How to Add Patterns to Text in Photoshop CC

Using a pattern for your text is actually one of the easiest ways to stylize text in Photoshop. For example, the Creating a Webstore logo that I’m using right now actually uses a pattern as you can see below:

Creating a Webstore logo with pattern

Of course you can use any type of pattern for your text and you can even add additional styles to your text such as contours, textures, outlines and more. In this tutorial I show you how to do all of this in Photoshop CC but the same steps can be taken for Photoshop CS6 and older versions.

Define your pattern:

Open up the image that you’d like to use with Photoshop.

Then go to “edit > define pattern” as shown in the image below:

Define pattern

Next you will need to give your pattern a name. You can use the default name or add your own and click the “ok” button.

Name your pattern

Use your pattern:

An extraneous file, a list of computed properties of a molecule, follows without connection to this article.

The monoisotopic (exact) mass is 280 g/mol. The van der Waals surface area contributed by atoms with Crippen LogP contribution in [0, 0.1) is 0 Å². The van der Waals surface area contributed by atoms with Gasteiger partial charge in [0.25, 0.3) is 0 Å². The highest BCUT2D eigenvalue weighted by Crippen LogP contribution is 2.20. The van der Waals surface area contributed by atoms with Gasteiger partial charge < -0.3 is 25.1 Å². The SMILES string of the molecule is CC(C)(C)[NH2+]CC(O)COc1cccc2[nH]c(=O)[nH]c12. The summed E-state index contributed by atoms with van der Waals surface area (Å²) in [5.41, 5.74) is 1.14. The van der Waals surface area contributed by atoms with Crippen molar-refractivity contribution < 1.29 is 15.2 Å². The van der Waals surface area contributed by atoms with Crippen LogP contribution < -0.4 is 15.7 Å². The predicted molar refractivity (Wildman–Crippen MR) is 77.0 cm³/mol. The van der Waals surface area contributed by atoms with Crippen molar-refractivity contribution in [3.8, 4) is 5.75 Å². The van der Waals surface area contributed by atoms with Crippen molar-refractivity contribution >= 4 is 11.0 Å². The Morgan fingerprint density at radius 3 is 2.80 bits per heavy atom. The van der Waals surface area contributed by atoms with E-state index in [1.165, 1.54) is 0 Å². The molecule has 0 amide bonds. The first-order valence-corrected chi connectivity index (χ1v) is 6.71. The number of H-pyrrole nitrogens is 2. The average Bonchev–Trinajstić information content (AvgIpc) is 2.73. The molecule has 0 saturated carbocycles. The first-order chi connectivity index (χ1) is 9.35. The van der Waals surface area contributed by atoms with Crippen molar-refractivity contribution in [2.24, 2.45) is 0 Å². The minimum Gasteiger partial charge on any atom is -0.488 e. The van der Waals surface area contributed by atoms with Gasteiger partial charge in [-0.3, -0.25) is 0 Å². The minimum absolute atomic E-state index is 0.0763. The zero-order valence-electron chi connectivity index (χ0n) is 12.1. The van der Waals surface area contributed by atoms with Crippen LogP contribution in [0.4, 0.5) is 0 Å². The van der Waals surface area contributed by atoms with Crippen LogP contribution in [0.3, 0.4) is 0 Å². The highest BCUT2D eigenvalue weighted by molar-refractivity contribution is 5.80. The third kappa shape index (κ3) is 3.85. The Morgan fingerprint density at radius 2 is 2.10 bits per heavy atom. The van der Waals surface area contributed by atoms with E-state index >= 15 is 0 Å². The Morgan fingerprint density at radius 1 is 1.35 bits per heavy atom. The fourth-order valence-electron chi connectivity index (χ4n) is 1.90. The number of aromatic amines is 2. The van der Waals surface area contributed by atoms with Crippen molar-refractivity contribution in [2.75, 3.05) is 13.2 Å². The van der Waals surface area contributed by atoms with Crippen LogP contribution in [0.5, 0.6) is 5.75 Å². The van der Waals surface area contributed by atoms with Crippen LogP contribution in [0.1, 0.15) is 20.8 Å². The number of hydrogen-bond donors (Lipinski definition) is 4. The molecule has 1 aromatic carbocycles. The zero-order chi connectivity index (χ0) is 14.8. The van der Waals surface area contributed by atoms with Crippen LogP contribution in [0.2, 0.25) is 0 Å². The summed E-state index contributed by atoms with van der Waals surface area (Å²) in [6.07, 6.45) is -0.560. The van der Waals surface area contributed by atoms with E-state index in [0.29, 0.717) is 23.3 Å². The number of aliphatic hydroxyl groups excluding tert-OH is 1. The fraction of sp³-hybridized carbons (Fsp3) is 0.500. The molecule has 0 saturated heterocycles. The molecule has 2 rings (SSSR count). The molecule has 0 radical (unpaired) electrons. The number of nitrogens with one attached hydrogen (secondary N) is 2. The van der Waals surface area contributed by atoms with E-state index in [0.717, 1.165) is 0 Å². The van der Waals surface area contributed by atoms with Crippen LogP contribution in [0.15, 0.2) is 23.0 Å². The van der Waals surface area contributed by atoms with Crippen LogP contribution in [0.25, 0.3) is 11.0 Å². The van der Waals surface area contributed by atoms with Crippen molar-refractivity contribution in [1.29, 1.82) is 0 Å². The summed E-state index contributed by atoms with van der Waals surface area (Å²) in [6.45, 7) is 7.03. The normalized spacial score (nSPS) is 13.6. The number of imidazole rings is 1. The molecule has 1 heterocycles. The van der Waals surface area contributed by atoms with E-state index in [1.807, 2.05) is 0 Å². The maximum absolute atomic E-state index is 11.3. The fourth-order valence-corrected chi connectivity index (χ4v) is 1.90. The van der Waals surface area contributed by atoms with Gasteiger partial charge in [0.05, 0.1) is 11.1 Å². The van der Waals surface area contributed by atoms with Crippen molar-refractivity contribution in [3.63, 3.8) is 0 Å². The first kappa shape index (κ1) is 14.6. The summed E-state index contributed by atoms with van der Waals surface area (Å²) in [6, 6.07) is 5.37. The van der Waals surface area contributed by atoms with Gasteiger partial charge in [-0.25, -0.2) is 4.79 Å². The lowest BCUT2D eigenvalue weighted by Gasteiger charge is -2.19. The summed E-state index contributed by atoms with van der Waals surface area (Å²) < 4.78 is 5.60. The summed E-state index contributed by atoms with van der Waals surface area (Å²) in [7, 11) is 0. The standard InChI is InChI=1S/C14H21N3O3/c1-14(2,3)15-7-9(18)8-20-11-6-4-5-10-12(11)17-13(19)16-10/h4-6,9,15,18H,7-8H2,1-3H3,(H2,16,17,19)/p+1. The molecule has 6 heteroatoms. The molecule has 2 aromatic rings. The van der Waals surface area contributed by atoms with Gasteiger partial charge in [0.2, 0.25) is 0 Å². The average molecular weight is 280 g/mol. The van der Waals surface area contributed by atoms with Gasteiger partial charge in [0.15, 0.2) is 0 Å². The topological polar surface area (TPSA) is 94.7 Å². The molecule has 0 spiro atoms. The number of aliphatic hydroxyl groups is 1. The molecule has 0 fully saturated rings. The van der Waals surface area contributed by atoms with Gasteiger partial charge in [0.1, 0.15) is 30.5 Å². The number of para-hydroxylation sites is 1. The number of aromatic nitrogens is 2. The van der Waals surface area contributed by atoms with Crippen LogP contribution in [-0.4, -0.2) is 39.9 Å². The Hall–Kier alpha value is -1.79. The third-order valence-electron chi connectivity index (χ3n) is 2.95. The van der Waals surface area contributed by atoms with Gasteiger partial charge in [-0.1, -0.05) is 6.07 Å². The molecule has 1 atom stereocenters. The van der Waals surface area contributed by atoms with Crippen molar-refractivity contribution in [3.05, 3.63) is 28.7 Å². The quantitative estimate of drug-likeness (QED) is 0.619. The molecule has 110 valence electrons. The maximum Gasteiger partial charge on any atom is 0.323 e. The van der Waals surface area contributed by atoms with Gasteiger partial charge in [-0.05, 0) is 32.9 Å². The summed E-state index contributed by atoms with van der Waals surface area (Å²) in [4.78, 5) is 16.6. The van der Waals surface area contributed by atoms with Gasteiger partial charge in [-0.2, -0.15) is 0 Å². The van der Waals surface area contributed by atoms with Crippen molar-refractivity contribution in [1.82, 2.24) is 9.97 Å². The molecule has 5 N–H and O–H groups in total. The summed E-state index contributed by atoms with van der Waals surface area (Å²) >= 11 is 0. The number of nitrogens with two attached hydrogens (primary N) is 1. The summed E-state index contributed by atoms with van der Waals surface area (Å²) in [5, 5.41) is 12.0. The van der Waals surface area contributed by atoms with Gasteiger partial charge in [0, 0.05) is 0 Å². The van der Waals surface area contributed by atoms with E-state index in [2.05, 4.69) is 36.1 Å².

After you’ve defined your pattern, you can use it on your text by simply double clicking on the text layer in your layers window as shown below:

Click the text layer

In the “styles” column tick off “pattern overlay” and then click the drop down arrow in the pattern window as shown below:


Choose your pattern

Then simply select your new patter by clicking on it in the selection window as shown below:

Select your pattern

Position your pattern as you’d like. You can play around with all the different options. For example, I used “snap to origin” to position the text as shown below:

Snap to origin

I then scaled it down as shown below so that it looks like a real flag:

Scale down

Below you can watch my video to see how I did all this step by step. In the video, I used the following patterns:

  • Carbon fiber
  • Glitter
  • Gold
  • Diamonds
  • British Flag
  • US flag

Can’t view the video? Watch it on YouTube

Images that I used:


Carbon Fiber

Carbon fiber courtesy of Brett Jordan on Flickr.

Glitter pattern

Glitter courtesy of Eve Paloma on Flickr.

Gold pattern

Groovy! courtesy of Filter Forge on Flickr.


Lovells Diamonds courtesy of Lovells Loose Threads on Flickr.

British flag

British flag courtesy of Kevin Patrick2 on Flickr.

US flag

American flag courtesy of Beverly & Pack on Flickr.